Set in the year before the Wall Street crash, Juan in America is a classic evocation of the final mania of prohibition, as seen through equally maverick British eyes. The character Eric Linklater devised to be his unreliable explorer was one capable of absorbing the enormity of the American experience without being overwhelmed by its incongruities. A blithe, bastard descendent of Byron's Don Juan, Linklater's Juan is an anti-hero with a taste for the grotesque and the ridiculous, at once both dirty and deity whose response when faced either with sudden catastrophe or miraculous survival is simply to laugh. A novel in the mode of the picaresque, this is a story of erotic discovery in the sense, as Juan puts it, that "your trousers hide not only your nakedness but your kinship to the clown." A nation emerging as a great power is exalting in absurdist energies. In its last spasms before the great depression, America is revealed through a series of unlikely accidents as Juan stumbles from state to state, somehow evading consequences as he goes. On his first day, he falls for the daughter of a gangster, witnesses a murder in a speakeasy and watches a woman leap to her death in a New York street. He thrills to the bizarreness of each spectacle and moves on to the next in a galloping mood that is part medieval romance, part running commentary on what was still, in the 1920s, the new world.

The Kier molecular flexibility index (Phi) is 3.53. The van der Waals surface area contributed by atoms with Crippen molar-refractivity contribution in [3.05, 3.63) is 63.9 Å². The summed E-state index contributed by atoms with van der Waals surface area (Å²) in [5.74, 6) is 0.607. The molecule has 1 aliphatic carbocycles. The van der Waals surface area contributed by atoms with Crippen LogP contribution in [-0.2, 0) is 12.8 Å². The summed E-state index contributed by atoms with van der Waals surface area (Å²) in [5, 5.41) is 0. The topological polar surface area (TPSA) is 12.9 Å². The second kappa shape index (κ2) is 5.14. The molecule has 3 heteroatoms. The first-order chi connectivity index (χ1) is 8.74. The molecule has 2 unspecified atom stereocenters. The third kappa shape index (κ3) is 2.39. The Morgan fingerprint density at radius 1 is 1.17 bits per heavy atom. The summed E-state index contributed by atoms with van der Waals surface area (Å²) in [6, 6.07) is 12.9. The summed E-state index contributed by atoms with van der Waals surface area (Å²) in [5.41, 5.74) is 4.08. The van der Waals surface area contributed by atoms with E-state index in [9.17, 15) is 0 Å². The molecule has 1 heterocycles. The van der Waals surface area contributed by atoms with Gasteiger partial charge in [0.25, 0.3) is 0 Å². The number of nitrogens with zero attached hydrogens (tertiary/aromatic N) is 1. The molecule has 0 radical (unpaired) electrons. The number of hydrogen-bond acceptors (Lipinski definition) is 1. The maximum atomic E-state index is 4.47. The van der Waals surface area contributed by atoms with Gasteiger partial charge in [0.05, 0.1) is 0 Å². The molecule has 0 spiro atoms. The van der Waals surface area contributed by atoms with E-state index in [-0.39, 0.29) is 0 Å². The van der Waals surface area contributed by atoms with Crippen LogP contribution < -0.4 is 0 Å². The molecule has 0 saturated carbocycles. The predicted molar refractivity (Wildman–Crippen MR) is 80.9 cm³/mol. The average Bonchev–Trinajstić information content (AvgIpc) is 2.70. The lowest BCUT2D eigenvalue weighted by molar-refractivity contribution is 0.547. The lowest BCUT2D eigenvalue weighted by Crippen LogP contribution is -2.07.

Juan in America